DACA elimination came back into focus othis past June when the state attorneys general of Texas and nine other states sent a letter to Attorney General Sessions, threatening legal action if DACA was not rescinded and phased out. The Trump Administration was given until this past Teusday to make that decision, and eventually capitulated to these demands.
President Trump issued a lengthy statement defending the termination of the DACA program, arguing that the executive order issued by President Obama was “unlawful and unconstitutional and cannot be successfully defended in court.” President Trump stated: “I do not favor punishing children, most of whom are now adults, for the actions of their parents. But that we must also recognize we are a nation of opportunity because we are a nation of laws.”
The rescission of the DACA program this past Tuesday is not immediate. The Trump Administration issued its decision with a built-in six-month “wind down” period, which allows current DACA recipients to keep their work permits, advance parole travel documents, and deferred action grants until they expire. Specific steps to wind down the program will include the following:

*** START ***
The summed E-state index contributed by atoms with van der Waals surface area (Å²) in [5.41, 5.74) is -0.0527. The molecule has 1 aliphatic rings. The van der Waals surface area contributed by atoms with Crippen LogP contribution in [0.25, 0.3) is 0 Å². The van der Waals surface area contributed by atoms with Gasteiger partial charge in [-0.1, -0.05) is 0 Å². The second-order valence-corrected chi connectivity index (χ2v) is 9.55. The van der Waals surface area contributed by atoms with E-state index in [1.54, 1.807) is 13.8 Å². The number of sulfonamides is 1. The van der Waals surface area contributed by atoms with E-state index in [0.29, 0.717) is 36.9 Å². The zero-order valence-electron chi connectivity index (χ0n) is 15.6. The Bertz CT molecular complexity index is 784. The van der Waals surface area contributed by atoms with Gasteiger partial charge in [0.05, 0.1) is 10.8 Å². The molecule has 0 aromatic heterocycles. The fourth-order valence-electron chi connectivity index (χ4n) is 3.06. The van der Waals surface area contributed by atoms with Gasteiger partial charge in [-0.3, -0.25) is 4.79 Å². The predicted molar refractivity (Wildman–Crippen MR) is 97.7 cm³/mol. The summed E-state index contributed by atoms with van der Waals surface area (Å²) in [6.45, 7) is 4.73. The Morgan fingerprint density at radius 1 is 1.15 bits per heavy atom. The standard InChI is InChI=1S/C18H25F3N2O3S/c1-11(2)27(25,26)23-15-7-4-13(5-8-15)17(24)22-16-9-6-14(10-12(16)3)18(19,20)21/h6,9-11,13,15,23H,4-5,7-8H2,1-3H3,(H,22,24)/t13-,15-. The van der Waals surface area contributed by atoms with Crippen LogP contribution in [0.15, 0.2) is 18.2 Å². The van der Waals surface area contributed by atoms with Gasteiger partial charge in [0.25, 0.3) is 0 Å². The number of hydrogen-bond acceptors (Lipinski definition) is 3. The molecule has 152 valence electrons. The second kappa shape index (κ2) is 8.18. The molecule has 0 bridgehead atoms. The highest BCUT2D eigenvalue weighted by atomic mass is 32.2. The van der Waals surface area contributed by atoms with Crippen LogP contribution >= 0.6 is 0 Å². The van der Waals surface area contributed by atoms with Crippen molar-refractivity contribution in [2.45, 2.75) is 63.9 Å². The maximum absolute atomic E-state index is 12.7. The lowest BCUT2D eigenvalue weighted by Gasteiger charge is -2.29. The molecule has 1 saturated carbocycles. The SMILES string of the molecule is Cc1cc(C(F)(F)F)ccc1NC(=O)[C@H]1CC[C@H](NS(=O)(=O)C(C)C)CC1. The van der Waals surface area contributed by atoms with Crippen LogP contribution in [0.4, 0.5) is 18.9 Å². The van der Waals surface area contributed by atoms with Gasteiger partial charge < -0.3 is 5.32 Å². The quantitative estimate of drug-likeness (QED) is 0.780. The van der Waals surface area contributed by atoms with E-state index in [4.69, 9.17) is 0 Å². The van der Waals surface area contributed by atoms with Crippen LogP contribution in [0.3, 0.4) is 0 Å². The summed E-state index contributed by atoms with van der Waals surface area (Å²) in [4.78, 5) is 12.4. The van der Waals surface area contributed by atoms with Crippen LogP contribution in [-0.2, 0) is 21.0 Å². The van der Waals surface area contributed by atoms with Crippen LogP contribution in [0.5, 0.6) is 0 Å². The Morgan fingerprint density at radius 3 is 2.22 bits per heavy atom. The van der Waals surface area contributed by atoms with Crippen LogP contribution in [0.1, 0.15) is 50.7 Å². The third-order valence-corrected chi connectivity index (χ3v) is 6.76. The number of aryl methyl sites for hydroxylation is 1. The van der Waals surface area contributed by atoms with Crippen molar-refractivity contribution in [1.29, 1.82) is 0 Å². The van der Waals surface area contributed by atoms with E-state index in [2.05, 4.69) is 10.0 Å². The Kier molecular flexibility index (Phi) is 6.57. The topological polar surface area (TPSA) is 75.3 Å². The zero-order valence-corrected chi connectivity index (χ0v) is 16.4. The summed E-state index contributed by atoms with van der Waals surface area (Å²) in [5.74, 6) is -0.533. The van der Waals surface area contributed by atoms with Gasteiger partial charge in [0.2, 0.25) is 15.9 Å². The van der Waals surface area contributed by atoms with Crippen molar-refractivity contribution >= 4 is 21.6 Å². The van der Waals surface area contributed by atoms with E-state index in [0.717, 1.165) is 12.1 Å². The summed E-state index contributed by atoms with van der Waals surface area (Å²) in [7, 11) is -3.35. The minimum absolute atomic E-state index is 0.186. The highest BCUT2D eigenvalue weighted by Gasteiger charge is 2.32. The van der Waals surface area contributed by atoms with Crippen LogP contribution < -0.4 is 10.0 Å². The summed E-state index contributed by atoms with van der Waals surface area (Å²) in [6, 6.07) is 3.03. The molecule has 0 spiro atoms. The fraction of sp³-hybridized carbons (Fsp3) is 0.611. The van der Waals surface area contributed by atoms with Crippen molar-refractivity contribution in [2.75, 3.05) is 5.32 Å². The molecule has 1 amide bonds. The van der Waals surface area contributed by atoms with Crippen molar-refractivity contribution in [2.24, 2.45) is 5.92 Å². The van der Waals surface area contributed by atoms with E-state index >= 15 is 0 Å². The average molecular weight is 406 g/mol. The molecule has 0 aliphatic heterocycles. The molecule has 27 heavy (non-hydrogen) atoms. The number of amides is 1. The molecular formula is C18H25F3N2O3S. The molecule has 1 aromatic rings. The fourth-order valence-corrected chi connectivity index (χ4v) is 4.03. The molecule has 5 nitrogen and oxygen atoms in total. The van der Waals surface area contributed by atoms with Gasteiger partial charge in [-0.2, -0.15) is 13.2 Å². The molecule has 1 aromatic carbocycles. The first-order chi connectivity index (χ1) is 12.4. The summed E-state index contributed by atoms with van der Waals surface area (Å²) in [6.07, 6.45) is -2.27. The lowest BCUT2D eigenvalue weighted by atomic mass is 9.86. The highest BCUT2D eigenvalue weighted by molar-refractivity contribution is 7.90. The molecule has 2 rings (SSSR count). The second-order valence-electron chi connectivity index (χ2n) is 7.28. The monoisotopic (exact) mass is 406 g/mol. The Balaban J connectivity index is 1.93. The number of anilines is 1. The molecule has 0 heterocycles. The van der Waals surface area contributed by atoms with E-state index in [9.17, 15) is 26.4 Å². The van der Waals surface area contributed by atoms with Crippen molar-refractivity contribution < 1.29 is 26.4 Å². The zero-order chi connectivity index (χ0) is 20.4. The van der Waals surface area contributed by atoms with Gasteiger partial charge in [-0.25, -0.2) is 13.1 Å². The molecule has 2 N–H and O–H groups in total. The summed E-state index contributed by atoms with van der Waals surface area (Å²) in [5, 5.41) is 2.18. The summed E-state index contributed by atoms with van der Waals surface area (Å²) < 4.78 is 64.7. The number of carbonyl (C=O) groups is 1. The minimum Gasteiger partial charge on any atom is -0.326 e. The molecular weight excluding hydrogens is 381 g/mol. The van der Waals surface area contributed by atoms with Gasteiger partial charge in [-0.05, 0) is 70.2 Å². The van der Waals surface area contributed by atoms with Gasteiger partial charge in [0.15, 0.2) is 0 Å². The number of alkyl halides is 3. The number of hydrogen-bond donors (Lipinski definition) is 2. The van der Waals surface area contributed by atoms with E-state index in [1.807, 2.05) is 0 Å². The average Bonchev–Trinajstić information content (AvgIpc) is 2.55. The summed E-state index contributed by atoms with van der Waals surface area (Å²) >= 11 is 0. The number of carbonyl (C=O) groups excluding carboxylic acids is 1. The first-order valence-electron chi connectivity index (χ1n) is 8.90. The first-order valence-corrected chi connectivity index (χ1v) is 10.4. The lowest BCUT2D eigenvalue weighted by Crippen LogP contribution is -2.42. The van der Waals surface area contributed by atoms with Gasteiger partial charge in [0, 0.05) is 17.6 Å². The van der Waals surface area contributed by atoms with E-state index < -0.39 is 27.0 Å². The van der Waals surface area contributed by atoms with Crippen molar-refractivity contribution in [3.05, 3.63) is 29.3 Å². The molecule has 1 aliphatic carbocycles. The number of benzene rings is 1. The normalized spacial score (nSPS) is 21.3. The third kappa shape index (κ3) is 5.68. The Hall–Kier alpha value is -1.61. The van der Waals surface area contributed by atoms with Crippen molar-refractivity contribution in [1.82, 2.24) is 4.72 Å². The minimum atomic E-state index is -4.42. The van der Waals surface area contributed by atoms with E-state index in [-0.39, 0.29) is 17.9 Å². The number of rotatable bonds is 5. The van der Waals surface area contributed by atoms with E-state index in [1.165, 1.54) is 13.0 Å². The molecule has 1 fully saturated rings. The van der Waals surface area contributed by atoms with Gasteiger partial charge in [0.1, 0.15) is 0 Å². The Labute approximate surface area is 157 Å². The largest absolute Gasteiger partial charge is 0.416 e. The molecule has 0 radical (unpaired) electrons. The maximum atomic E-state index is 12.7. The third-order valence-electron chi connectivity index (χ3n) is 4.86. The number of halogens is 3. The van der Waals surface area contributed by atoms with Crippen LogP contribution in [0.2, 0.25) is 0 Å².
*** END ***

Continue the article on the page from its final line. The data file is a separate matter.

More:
• U.S. Citizenship and Immigration Services (“USCIS”) will adjudicate any properly filed initial DACA applications filed on or before September 5, 2017 – any requests received after that date will be rejected.
• USCIS will adjudicate renewal DACA applications and associated work permits for work authorization filed up through October 5, 2017. This allows current DACA recipients with work permits and deferred action grants valid through March 5, 2018, to file renewal applications. Current DACA recipients with work permits and deferred action grants that expire after March 5, 2018, will not be able to renew status.
• USCIS will administratively close any pending DACA-based applications for the advance parole travel documents, and refund filing fees to applicants. No new DACA-based advance parole documents will be issued. Existing advance parole documents for DACA recipients will remain valid, but U.S. Customs and Border Protection (“CBP”) may retain the right to refuse admission to the U.S. for those presenting this kind of travel document.
The rescission of DACA was designed to return the issue of DACA firmly in the hands of the U.S. Congress. Multiple bills in both the House and Senate that provide permanent protection and relief for DACA recipients have widespread support, including a more recent version of the DREAM Act. However, attorneys general from 20 states wrote to the Trump Administration in July 2017 indicating they would defend DACA “by all appropriate means” if the program was ended, and the state attorneys general of New York and Washington attorney generals repeated that vow as late as this past Monday.
Katie Spero is a San Diego immigration attorney.